John Cleese’s new autobiography charts the comic’s early days before the Flying Circus. He tells ShortList what came next
In your book, you talk about how much your early career seems to have happened by accident?
Luck is the word you’re looking for. When David Frost asked me totally out of the blue – at a time when nobody in England had any idea who I was – to come and work with him and Ronnies Barker and Corbett, it was an extraordinary opportunity. He probably saved me about four years of working my way up. But I delivered the goods. I wrote some good sketches with Graham [Chapman] and performed them well, despite my nerves.
You end the book with the realisation that the recent Monty Python O2 shows didn’t excite you. Was that the nerves coming back?
No, and I don’t want people to take that as anything sour. I was having a very, very good time. We were all laughing together and none of that was fake. It was all the audience: you walked out there and realised you could do no wrong.
When did that change?
There was a moment as I was waiting to go on for the second show, before they put the spotlights on me, where I looked out at these 16,000 people and thought, “This is very nice, and I’m happy to be here, but it doesn’t feel exciting.” I couldn’t figure out why, but then I realised it was God telling me that I’d had enough of performing and should get back to writing. I’ve enjoyed writing the book so much. And since – quite genuinely – the alimony is nearly paid off now, I don’t need to do any more performing unless it’s very interesting.
Is that the end of Python, then?
I don’t think there’s the slightest chance of any more. We’re all completely satisfied. We’ll still meet occasionally, but we’re not going to suddenly say, “Oh, let’s do something,” because we can never agree on anything. We were always very different people. It worked well for a long time, but Michael Palin hasn’t really done comedy [since], even though he’s the most fertile creator of new comic characters I know. Eric obviously concentrated on music and songs, and he writes the most brilliant lyrics. Jonesy’s off in Lisbon directing operas about vacuum cleaners, and Gilliam just loves movies. I think making movies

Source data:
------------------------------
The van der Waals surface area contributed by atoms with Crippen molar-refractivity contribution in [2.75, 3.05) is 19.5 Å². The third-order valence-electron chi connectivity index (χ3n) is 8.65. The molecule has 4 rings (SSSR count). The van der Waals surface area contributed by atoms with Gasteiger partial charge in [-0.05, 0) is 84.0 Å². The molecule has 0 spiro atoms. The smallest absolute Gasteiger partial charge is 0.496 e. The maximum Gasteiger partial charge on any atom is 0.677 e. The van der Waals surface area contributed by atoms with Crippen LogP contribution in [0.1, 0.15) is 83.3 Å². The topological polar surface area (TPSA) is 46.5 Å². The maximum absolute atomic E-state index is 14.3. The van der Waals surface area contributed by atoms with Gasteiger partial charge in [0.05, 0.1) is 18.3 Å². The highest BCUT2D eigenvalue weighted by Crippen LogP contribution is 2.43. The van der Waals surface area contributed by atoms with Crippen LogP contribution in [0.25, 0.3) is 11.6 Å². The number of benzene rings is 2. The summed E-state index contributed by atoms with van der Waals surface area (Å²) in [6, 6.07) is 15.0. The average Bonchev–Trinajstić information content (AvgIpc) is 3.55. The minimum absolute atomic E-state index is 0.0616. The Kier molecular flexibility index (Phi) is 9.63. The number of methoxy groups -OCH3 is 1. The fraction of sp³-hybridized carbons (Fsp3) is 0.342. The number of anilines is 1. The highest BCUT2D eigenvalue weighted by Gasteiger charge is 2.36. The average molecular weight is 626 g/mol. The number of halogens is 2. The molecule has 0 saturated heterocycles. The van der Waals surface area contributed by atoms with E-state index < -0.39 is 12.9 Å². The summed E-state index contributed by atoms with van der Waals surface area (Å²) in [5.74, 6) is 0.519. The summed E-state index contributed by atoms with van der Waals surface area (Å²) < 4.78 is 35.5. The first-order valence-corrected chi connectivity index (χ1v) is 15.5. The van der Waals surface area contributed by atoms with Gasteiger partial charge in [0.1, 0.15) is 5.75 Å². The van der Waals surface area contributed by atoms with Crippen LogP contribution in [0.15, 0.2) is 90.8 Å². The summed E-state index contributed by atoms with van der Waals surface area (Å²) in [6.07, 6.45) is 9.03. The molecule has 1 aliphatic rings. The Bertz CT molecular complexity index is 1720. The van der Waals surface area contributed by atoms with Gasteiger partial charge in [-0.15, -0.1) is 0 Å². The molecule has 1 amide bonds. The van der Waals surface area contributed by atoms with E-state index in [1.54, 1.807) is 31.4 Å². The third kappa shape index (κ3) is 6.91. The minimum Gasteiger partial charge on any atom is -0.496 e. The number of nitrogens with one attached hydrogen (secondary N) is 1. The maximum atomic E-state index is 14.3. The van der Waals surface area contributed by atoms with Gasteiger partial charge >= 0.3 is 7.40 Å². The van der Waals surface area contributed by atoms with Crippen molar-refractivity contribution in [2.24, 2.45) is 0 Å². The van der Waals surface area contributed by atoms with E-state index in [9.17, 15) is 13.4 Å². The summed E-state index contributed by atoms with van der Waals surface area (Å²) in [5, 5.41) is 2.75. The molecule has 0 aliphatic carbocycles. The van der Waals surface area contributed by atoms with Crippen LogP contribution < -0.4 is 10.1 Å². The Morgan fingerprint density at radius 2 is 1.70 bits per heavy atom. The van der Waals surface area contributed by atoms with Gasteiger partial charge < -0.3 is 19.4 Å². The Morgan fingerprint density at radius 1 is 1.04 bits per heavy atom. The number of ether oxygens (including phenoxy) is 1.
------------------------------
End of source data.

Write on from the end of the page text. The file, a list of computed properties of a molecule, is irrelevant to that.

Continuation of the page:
is an absolutely miserable pastime, but the people that love it, love it.
But you’re one of a select few in the two biggest movie franchises of all time: James Bond and Harry Potter…
Oh yes, but I think I was on screen in Potter for about a minute and a half, if you added them both together. It was a completely unenlightening business, because it’s all to do with special effects. Those people live in caves and don’t talk to other human beings, so they give you strange instructions. I remember I did a surprised expression and they said, “Could you do that at half speed?” Have you ever tried to be surprised at half speed? I didn’t enjoy it at all. I loved Bond, because that was a very well run organisation, and they let me contribute to the script.
What did you make of Ben Whishaw’s Q?
I didn’t see [Skyfall], because I have criticisms of the new Bond movies. Two things went wrong: the plots became so impossibly obscure that even professional writers couldn’t figure out what they were about; and the action scenes, which are supposed to make the adrenaline run, go on far too long. They discovered these movies were popular in places such as the Philippines and South Korea, and so they dropped the humour because no one there is going to understand jokes about the English class system. They’re financially incredibly clever, as the take goes up by $100m every movie, but one of the great things I’ve learnt in the last few years is just how much money spoils everything.
Were there ever Python sketches you were surprised became as popular as they did?
Actually, I was reading a book by Roger Wilmut called From Fringe To Flying Circus, and he pointed out that if you listen to the laugh track on the Dead Parrot sketch, there’s absolutely nothing remarkable about it. He’s right, and nor is there anything remarkable about the Ministry Of Silly Walks. I think they both only started to catch on with the Amnesty and Python stage shows. They weren’t iconic when it was first transmitted.
You must have had an inkling when you produced something good, though.
The fact is that it’s impossible to predict what’s going to happen, in any field. I’ll talk about this in the next book a lot: if you look at the meeting that was held with the heads of department at the BBC when we first did Python, seven out of nine of them thought the first show was a disaster. These are people whose living is made out of making television programmes, and they couldn’t see anything in a show that was about to influence most of the comics in the English-speaking world… They just couldn’t see it.
So there’ll be a second volume soon, then?
It’s a couple of years away, I think…
John Cleese’s autobiography So, Anyway is out now (Random House)
(Image: Rex Features)